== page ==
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What is Graphology?

Graphology is the study of a person's character through the medium of his or her handwriting.  Our handwriting develops from early childhood when we first pick up a pen or pencil and begin to scribble.  The pen is controlled by the muscles in our fingers, hands and arms, all of which are controlled by our brains.  Thus the manner in which the words are formed bears a direct relationship to the mind that guides the pen during their formation, so theoretically handwriting can reveal the mental condition of the writer.  In other words, it is a guide to the emotions, willpower and intellect of the writer.

The study of handwriting is based upon a general style of writing, the size and shape of the individual letters, the alignment of those letters and the spaces between words and lines etc.  It is also important to know the age and educational standards of the writer, because an old person’s hand may well be shaky when compared with that of a relatively younger person.

Through the means of this study, a graphologist can gain an insight into a person's character, mentality, and attitude or aptitude towards a particular field or profession, and much more.  Many of the world's major companies now employ a graphologist to assess a candidate prior to making any new senior appointments.

There are many sites on the internet specialising in graphology, so I am only providing a basic guide to the many different types of handwriting.

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Types of Handwriting


If the handwriting is generally upright, this indicates independence.  A right slant indicates a response to communication, but not how it takes place.  For example, the writer may wish to be friendly, manipulative, responsive, to sell, to control, to be loving, supportive, to name just a few possibilities.  A left slant shows emotion and reserve.  This writer needs to be true to himself first and foremost, and can be resentful should others try to push for more commitment from him.


Handwriting is comprised of three zones - or cases – upper, middle, and lower.  A basic benchmark, by which size can be judged, is 3mm per zone, giving an average full height of 9mm.  More than this is large; less than this is small.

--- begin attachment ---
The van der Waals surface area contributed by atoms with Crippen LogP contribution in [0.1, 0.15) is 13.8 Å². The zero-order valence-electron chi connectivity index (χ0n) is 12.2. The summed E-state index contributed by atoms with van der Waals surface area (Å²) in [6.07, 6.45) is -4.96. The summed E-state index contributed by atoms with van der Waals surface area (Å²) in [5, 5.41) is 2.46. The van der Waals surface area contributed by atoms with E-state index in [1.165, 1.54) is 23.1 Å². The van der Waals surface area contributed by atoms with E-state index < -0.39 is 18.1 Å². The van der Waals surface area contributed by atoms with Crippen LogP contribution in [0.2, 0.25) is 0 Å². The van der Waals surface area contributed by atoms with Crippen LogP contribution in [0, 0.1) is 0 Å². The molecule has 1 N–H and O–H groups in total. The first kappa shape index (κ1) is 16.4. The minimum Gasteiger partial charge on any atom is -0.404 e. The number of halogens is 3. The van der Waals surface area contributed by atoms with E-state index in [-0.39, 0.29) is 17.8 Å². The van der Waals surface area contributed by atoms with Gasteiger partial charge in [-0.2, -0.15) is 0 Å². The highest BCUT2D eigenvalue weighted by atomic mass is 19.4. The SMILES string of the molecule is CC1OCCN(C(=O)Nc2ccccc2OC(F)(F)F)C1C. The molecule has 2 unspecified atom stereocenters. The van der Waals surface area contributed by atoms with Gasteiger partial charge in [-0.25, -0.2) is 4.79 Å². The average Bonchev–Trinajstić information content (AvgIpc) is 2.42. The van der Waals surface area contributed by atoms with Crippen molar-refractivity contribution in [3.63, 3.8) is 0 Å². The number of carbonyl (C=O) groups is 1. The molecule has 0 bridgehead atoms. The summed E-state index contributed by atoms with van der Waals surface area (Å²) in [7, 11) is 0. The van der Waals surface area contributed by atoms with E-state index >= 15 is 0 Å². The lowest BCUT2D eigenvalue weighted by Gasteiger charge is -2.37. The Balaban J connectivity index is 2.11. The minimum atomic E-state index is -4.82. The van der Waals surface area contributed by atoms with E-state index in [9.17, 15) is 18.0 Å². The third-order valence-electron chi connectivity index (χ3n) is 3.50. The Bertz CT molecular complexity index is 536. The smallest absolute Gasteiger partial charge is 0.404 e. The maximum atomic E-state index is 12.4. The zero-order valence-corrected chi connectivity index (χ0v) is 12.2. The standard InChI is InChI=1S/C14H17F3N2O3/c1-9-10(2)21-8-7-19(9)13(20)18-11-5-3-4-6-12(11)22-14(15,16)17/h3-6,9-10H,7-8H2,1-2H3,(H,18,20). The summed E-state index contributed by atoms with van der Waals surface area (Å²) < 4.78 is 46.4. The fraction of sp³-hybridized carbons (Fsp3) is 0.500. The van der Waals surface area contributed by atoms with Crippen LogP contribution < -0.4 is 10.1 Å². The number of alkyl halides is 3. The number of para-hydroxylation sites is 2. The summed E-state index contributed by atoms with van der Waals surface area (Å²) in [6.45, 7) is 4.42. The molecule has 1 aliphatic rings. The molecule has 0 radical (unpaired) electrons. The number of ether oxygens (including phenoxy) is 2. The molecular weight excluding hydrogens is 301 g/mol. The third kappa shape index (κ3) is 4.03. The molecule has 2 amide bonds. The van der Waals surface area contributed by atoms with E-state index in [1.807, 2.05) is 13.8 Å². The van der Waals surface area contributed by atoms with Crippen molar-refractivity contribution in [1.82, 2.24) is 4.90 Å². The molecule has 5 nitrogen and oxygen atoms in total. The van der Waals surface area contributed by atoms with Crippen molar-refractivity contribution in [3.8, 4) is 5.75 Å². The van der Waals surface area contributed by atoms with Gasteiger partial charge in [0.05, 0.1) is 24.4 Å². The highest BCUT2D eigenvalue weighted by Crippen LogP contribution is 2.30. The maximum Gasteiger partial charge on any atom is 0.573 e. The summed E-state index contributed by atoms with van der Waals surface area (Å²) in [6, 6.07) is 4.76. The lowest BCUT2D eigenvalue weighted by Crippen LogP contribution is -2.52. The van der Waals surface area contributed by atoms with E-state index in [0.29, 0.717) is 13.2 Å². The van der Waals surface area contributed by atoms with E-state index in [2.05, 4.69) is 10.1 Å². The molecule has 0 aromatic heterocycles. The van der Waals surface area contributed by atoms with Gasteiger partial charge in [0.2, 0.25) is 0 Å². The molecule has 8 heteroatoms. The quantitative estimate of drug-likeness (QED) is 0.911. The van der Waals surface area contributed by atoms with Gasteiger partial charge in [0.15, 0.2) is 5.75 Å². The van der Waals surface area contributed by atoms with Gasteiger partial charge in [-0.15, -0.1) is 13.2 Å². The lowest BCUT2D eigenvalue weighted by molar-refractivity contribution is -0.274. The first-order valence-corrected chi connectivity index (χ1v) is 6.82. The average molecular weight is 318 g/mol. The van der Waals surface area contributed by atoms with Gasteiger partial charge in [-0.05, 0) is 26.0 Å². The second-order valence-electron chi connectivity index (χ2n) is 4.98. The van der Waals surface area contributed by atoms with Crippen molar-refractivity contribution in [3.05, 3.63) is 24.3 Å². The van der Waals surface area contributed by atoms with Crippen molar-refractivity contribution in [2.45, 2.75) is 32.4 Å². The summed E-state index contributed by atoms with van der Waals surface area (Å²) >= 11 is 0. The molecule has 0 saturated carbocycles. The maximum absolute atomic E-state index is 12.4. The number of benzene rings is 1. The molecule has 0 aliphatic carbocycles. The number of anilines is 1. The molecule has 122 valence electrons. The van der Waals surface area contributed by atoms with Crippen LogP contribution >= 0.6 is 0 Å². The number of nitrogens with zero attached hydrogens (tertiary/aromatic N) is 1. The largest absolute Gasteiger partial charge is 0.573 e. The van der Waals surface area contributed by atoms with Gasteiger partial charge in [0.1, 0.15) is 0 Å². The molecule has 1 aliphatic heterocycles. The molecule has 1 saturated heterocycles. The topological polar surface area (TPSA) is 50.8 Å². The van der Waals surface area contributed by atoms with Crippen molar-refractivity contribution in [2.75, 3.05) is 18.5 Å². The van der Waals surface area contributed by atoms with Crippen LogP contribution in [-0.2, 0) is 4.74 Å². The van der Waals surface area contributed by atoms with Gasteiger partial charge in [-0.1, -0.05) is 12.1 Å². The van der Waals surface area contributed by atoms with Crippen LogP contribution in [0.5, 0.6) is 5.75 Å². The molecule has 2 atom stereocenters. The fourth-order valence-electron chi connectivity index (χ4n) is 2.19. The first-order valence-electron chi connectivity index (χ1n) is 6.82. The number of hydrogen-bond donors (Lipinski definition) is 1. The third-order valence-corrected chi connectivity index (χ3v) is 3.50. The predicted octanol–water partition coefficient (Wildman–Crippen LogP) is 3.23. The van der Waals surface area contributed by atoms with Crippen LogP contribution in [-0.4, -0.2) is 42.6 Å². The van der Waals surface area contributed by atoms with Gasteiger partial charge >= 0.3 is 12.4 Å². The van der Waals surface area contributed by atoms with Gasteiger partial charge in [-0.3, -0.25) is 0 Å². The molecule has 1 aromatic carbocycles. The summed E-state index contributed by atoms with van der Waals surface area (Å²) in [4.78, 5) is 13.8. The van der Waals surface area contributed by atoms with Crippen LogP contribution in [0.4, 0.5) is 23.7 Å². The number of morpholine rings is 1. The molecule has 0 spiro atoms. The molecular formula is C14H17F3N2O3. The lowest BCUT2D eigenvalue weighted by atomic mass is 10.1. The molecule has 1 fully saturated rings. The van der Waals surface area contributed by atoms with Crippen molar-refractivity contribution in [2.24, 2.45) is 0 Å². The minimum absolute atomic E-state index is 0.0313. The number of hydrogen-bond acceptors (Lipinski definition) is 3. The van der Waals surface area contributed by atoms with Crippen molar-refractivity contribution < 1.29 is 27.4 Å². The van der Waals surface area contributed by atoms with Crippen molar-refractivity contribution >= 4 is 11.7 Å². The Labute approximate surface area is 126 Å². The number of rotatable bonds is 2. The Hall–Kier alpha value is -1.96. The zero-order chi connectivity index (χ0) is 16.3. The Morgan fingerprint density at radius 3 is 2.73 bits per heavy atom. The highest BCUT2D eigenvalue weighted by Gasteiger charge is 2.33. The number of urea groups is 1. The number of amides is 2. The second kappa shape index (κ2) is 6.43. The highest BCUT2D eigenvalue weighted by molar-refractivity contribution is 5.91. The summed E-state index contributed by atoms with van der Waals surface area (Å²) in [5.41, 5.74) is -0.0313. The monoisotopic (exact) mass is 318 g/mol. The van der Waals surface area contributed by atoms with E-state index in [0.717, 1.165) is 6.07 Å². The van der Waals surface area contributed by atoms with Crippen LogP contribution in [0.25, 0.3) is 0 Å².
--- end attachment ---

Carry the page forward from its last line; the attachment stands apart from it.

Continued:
• The upper zone consists of letters such as b, h, l, t, etc.
  • The lower zone consists of letters such as g, p, y, etc.
  • The middle zone consists of letters such as a, c, e, etc.

The lengths and shapes of the upper and lower loops have various meanings within the context of the script.  The middle zone in the script represents the ego.

Large handwriting can indicate an extrovert and outgoing personality, or it could indicate that the writer puts on an act of confidence, although this behaviour might not be exhibited to strangers.

Small handwriting, logically, can mean the opposite.  Small handwriting can also indicate a deep thinker or an academic, depending upon other features in the script.

If the writing is small and delicate, the writer is unlikely to be a good communicator with anyone other than those on their own particular wavelength.  These people do not generally find it easy to break new ground socially.


Heavy pressure indicates commitment and taking things seriously, but if the pressure is excessively heavy, the writer gets very uptight at times, and can react quickly to what they see as criticism, even though none may have been intended.  These writers react first and ask questions afterwards.

Light pressure shows sensitivity to atmosphere and empathy to people, but can also show lack of vitality if the pressure is uneven.

Other Considerations

Other things a graphologist will take into consideration when analysing someone’s handwriting are:

  • Word Spacing.
  • Line Spacing.
  • Page Margins.
  • Arcade handwriting - This is when the middle zone of the writing is humped and rounded at the top.
  • Garland handwriting - Garland is basically an inverted 'arcade' and is known as a people-orientated script.
  • Angled handwriting - Angled middle zone is the analytical style, the sharp points, rather than curves, give the impression of probing.
  • Thread handwriting - Thread handwriting is like unravelled wool, waiting to be made up into something fresh.
  • Wavyline handwriting - Wavyline handwriting is often an amalgam of all or most of the other forms and is usually written by people who are mentally mature and skilful.

The above details should give you some idea of just what must be taken into consideration by a graphologist before he/she can provide a true interpretation of a person's character from the script they provide for analysis.

Click HERE to download instructions for conducting a personal self-analysis of your own handwriting by businessballs.com (you can find it on the first line of the second paragraph).

The British Academy of Graphology (BAOG) was established in 1985.  It is the most Academic and eminent graphological organisation in the English-speaking world, and the founder member of the Association Déontologique Européenne de Graphologues (ADEG).  It also sets the qualifying and ethical statutes of the profession in Great Britain.  The function of the BAOG is to promote a greater understanding of the 'science' of graphology.  The Diploma of the BAOG is recognised throughout Europe and highly acclaimed in other English speaking countries.

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